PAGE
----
Photoworks is the photography center, located in the Main Arcade building. This year marks their 40th anniversary. They offer a full range of classes from introductory photography for children and teens to advanced classes on topics such as The Long-Term Photo Project, iPhone Fun (getting the most of mobile device photography), Photographic Editing and Presentation, and Platinum/Palladium Printing. Photoworks has a full wet darkroom for film processing and black-and-white printing up to 16×20 inches, a fully equipped digital darkroom with Macintosh workstations, Epson flatbed scanner and Nikon 35mm dedicated film scanner, and Epson printers for up to 24″ wide prints.
A while back, before I went to Paris, a friend loaned me his Fuji GSW 690 II to play with, since I didn’t have anything in a wide-angle to take. While I wasn’t crazy about the camera’s operation, and I don’t particularly like the way it renders color on color film, I have to say going back and revisiting the black-and-white negatives I shot with it I’m actually pleasantly surprised. It might be worth giving another try some day. I may just have not shot enough with it to get a good feel for the operation.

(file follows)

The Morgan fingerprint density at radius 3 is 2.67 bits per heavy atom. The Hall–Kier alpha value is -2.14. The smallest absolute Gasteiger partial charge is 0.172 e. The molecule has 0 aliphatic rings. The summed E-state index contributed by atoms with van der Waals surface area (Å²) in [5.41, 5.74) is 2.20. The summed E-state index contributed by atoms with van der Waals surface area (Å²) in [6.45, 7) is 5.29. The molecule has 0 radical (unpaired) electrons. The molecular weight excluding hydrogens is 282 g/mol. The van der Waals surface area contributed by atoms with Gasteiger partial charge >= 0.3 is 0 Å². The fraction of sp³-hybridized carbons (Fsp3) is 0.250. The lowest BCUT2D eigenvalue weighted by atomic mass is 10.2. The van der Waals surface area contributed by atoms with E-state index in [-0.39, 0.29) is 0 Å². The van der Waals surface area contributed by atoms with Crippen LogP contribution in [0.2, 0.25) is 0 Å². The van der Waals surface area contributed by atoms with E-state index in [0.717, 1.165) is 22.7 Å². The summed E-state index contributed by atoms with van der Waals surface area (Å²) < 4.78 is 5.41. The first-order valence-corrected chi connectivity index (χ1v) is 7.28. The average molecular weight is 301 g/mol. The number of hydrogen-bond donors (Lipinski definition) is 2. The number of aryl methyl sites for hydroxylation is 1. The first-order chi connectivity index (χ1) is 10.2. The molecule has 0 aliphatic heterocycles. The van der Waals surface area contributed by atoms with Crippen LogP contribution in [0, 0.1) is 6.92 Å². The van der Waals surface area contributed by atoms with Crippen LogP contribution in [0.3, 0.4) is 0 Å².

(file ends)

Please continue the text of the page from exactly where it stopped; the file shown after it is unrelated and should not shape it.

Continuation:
Here are a few loose odds-n-ends I shot back at the end of September, but kept on the shelf until I was all done with the Paris photos. I like playing around as light levels fall – it’s a challenge to balance foreground and sky, but when it works, it’s beautiful. I also like the colors you get when you mix different kinds of lighting.
I was walking around Glen Echo Park in the evening after visiting for (I think) an exhibit opening. I had the Rollei with me, and a roll of Kodak Portra 800 loaded. Portra 800 is another one of those “miracle” emulsions, in my estimation. It is expensive (almost $10/roll), but when you need it, it’s there and it works so well at what it does. Yes, it does have more grain and less contrast than Portra 400, not to mention Portra 160, but the difference compared to what you would have seen in older 800 speed films is almost not worth mentioning. It’s a specialty film, and because of the price, not something I’d shoot every day in lieu of a slower film. But using it is not a sacrifice, like other films used to be.